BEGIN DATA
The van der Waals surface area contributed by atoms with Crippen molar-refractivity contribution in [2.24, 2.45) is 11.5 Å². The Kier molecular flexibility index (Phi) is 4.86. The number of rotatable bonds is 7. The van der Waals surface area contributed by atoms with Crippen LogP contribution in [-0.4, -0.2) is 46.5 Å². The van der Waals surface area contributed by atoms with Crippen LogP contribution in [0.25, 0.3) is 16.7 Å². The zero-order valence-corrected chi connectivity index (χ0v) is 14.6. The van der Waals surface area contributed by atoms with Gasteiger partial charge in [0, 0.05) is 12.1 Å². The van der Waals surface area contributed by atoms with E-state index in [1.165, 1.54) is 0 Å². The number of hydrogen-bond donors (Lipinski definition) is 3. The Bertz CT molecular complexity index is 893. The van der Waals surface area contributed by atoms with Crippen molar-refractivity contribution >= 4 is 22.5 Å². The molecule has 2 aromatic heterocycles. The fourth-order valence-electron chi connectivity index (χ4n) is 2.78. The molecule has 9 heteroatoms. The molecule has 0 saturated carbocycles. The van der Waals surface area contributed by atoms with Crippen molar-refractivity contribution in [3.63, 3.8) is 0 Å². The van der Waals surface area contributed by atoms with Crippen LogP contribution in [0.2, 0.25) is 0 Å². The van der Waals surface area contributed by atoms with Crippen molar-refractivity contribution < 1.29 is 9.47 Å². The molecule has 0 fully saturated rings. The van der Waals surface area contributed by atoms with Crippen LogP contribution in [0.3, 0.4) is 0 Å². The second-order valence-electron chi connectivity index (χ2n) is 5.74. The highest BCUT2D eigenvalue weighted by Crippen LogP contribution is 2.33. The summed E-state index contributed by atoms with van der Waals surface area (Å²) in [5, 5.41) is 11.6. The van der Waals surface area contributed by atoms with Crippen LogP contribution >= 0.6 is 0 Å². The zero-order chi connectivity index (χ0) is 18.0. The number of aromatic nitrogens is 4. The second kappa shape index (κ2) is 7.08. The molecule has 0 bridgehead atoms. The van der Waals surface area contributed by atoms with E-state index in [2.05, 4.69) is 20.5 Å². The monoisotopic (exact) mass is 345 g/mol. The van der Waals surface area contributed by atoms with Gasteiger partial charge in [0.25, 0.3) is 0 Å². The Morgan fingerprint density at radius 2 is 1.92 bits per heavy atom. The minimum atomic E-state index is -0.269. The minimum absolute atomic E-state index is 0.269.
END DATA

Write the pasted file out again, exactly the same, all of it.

The van der Waals surface area contributed by atoms with Crippen molar-refractivity contribution in [2.24, 2.45) is 11.5 Å². The Kier molecular flexibility index (Phi) is 4.86. The number of rotatable bonds is 7. The van der Waals surface area contributed by atoms with Crippen LogP contribution in [-0.4, -0.2) is 46.5 Å². The van der Waals surface area contributed by atoms with Crippen LogP contribution in [0.25, 0.3) is 16.7 Å². The zero-order valence-corrected chi connectivity index (χ0v) is 14.6. The van der Waals surface area contributed by atoms with Gasteiger partial charge in [0, 0.05) is 12.1 Å². The van der Waals surface area contributed by atoms with E-state index in [1.165, 1.54) is 0 Å². The number of hydrogen-bond donors (Lipinski definition) is 3. The Bertz CT molecular complexity index is 893. The van der Waals surface area contributed by atoms with Crippen molar-refractivity contribution >= 4 is 22.5 Å². The molecule has 2 aromatic heterocycles. The fourth-order valence-electron chi connectivity index (χ4n) is 2.78. The molecule has 9 heteroatoms. The molecule has 0 saturated carbocycles. The van der Waals surface area contributed by atoms with Crippen molar-refractivity contribution in [3.63, 3.8) is 0 Å². The van der Waals surface area contributed by atoms with Crippen LogP contribution in [0.2, 0.25) is 0 Å². The van der Waals surface area contributed by atoms with Crippen molar-refractivity contribution < 1.29 is 9.47 Å². The molecule has 0 fully saturated rings. The van der Waals surface area contributed by atoms with Crippen LogP contribution in [0.3, 0.4) is 0 Å². The second-order valence-electron chi connectivity index (χ2n) is 5.74. The highest BCUT2D eigenvalue weighted by Crippen LogP contribution is 2.33. The summed E-state index contributed by atoms with van der Waals surface area (Å²) in [5, 5.41) is 11.6. The van der Waals surface area contributed by atoms with Crippen LogP contribution >= 0.6 is 0 Å². The zero-order chi connectivity index (χ0) is 18.0. The number of aromatic nitrogens is 4. The second kappa shape index (κ2) is 7.08. The molecule has 0 bridgehead atoms. The van der Waals surface area contributed by atoms with E-state index in [2.05, 4.69) is 20.5 Å². The monoisotopic (exact) mass is 345 g/mol. The van der Waals surface area contributed by atoms with Gasteiger partial charge in [0.25, 0.3) is 0 Å². The Morgan fingerprint density at radius 2 is 1.92 bits per heavy atom. The minimum atomic E-state index is -0.269. The minimum absolute atomic E-state index is 0.269.